Day four was heavenly, with the best paths already been hacked through by baguales – another vote for “The Bagual Path”. We walked along the Rio Caterina, in spate after a long summer of melting and recent rains. The sun was out, the sky was clear. Hares dashed around the grassy pampas.
We enjoyed picking berries from the now less bothersome calafate bushes. Machi explained that one of the thorniest plants was known locally as ‘mother-in-law’s pillow’. As the land ﬂattened out we were able to look around and admire the multi-hued rocks, the glaciers tucked into each small valley, the view back to our trials.
Diego delivered his verdict on the trail. “If the park rangers’ ﬁrst priority is conservation, surely their second is education. They have to open up this region so that people see it,” he said passionately. “El Chaltén [the hiking mecca in this region] is already too busy.
“We need to get people away from there and from El Calafate. The authorities have a responsibility to help us develop this hike.” When we had to wade across the Caterina, several two-foot-long, peach-coloured ﬁsh torpedoed past us in the rapids, turning easily in the current to swim back upriver.
This was now baptised the “River of the Giant Salmon.” We saw a couple more condors spying on us, and a huge bagual bull taking a drink at a small lake, where we stopped for a picnic and a swim.
The bottom was foot-suckingly soft, and the water cold but not alarmingly so. It was my ﬁrst proper bath since leaving Helsingfors. From here we had a short, sharp climb up into a canyon formed by violent glacial and seismic movements that the Argentines called “Fossil Canyon.”
We climbed some more. Diego was a fan of aggressively direct and obstacle-strewn routes. Eventually we found a high pass and our ﬁrst good view over the South Patagonian ice ﬁeld and the magniﬁcent Upsala glacier, one of the largest in Argentina.
As dusk fell, more condors appeared, one of them ﬂoating calmly over the glacier’s blue seracs. That night we had a refugio to stay in, but I pitched my tent anyway. I love being alone at night, and prefer sleeping in a tent. I also suspected that, with four tired fellow walkers, at least one would be a drowning warthog of a snorer.
We were welcomed at Estancia Cristina as heroes. Well, not quite, but they gave us a couple of puddings while we had our celebratory beers. I stayed on at the estancia for two nights, while the others continued on their separate ways.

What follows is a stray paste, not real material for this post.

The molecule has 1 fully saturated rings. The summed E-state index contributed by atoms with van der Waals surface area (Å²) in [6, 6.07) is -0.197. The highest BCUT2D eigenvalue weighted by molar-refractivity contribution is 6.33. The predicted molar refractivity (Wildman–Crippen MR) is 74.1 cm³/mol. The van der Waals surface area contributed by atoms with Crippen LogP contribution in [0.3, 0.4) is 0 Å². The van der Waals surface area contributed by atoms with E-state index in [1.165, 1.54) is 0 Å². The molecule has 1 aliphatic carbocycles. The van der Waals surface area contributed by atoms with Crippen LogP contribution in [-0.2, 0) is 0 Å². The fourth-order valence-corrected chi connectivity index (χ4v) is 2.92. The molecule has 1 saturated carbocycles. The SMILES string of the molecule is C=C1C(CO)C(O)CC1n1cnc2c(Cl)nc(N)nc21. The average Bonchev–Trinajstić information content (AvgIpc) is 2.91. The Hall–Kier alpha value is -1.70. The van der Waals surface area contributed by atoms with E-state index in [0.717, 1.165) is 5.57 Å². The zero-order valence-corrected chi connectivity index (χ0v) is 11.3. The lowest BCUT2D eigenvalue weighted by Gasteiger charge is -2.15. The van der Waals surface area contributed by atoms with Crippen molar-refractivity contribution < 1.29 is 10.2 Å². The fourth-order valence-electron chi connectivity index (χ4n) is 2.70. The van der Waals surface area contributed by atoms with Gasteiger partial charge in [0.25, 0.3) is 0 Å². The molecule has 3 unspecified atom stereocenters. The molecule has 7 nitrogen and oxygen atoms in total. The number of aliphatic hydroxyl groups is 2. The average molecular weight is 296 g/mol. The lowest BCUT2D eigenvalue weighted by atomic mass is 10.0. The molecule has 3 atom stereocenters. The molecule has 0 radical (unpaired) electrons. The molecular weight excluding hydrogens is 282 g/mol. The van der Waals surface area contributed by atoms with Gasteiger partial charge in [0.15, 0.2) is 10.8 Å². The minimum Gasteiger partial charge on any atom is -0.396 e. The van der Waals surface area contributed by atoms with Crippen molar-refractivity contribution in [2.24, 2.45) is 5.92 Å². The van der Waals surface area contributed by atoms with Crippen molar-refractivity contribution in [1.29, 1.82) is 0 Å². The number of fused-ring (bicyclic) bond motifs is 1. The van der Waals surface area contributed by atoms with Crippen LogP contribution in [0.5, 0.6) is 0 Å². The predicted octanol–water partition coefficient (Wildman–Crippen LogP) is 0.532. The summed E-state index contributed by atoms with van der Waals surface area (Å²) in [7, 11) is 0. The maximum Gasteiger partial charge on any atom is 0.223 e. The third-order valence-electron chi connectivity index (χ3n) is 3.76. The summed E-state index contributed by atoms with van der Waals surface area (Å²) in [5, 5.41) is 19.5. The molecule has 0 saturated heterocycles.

A barhop told me I was the only guest that season, who had arrived on foot (the estancia is reached by boat as there are no roads); that felt satisfying, and sufficient reason for another beer. The “Way of the Condor” – the name I eventually decided on, even if the route remains officially title-less – was not easy, not for me anyway as we broke in – and beat – the route and that treacherous undergrowth.
I had swollen feet, badly bruised toes, dead nails, sprained wrists from two falls and pressure on the walking poles, and my skin was cured like a gaucho’s. But the hike is doable by anyone in moderate health. It could be a six or seven day hike.
It could be combined with kit-rafting, lake crossing, or horses perhaps. It could really do with a few rangers being employed to cut a proper trail on the day-two section. But the ‘Way’ is wild and wonderful and it has none of the backpacker folklore or tick-box appeal that’s led to the W circuit becoming oversubscribed.
It has mountain views to rival any in South America and its plains and valleys oﬀer an unﬁltered, panoramic window onto some on the continent’s hardiest and least appreciated ﬂora and fauna. It allows you to camp anywhere, to ﬁnd your own path, to make it as hard or easy as you wish. I see a bright future for this shortish, steep, road-free route.
The next time, I’ll slow things down even more, perhaps climbing a few of the mountains en route, taking a diversion on to the ice-ﬁeld, maybe learn to ice-climb. For now, though, I was just glad to play a small part in helping to open up this stirring trail. For any keen walker, that’s a buzz almost as high as the walk itself. And in that moment I was Eric Shipton, not Chris Moss.
The author travelled with Swoop Patagonia (0117 369 0196). The six-day ‘Two Estancias’ guided hike in Los Glaciares NP – or as the author has unofficially called it in this article, ‘The Way of the Condor’ – costs from $2,490pp (£1,917) and includes one night at the Estancia Helsingfors on the shores of Viedma Lake, four nights camping and all meals, transport, guides and porter support. For an additional fee you can add a night at Estancia Cristina. Prices do not include international or domestic flights.Learn more
Sign up today for free and be the first to get notified of new articles, new competitions, new events and more!